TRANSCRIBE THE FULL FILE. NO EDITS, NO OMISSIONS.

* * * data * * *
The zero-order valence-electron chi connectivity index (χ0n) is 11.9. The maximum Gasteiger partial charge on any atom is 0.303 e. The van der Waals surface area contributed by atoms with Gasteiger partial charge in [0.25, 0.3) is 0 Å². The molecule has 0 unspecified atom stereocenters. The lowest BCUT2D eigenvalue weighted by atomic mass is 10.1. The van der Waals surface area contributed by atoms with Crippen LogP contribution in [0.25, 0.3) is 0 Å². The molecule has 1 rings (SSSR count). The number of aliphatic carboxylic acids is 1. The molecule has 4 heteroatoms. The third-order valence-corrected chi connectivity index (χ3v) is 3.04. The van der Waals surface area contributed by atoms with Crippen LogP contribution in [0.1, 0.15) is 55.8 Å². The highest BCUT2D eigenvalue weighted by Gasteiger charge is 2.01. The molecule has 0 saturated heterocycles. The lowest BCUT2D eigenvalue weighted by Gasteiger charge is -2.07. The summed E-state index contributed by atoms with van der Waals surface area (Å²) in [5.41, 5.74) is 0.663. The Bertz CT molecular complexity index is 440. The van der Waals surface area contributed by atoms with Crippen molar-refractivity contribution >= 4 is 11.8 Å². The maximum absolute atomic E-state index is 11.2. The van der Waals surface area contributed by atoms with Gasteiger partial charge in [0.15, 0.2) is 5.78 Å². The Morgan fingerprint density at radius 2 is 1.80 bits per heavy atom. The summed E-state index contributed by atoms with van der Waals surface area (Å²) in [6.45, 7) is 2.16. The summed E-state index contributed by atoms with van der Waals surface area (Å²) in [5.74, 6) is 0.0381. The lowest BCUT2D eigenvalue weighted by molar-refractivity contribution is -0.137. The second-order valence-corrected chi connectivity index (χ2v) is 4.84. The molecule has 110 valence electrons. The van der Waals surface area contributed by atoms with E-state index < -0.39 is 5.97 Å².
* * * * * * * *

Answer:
The zero-order valence-electron chi connectivity index (χ0n) is 11.9. The maximum Gasteiger partial charge on any atom is 0.303 e. The van der Waals surface area contributed by atoms with Gasteiger partial charge in [0.25, 0.3) is 0 Å². The molecule has 0 unspecified atom stereocenters. The lowest BCUT2D eigenvalue weighted by atomic mass is 10.1. The van der Waals surface area contributed by atoms with Crippen LogP contribution in [0.25, 0.3) is 0 Å². The molecule has 1 rings (SSSR count). The number of aliphatic carboxylic acids is 1. The molecule has 4 heteroatoms. The third-order valence-corrected chi connectivity index (χ3v) is 3.04. The van der Waals surface area contributed by atoms with Crippen LogP contribution in [0.1, 0.15) is 55.8 Å². The highest BCUT2D eigenvalue weighted by Gasteiger charge is 2.01. The molecule has 0 saturated heterocycles. The lowest BCUT2D eigenvalue weighted by Gasteiger charge is -2.07. The summed E-state index contributed by atoms with van der Waals surface area (Å²) in [5.41, 5.74) is 0.663. The Bertz CT molecular complexity index is 440. The van der Waals surface area contributed by atoms with Crippen molar-refractivity contribution >= 4 is 11.8 Å². The maximum absolute atomic E-state index is 11.2. The van der Waals surface area contributed by atoms with Gasteiger partial charge in [0.15, 0.2) is 5.78 Å². The Morgan fingerprint density at radius 2 is 1.80 bits per heavy atom. The summed E-state index contributed by atoms with van der Waals surface area (Å²) in [6.45, 7) is 2.16. The summed E-state index contributed by atoms with van der Waals surface area (Å²) in [5.74, 6) is 0.0381. The lowest BCUT2D eigenvalue weighted by molar-refractivity contribution is -0.137. The second-order valence-corrected chi connectivity index (χ2v) is 4.84. The molecule has 110 valence electrons. The van der Waals surface area contributed by atoms with E-state index < -0.39 is 5.97 Å².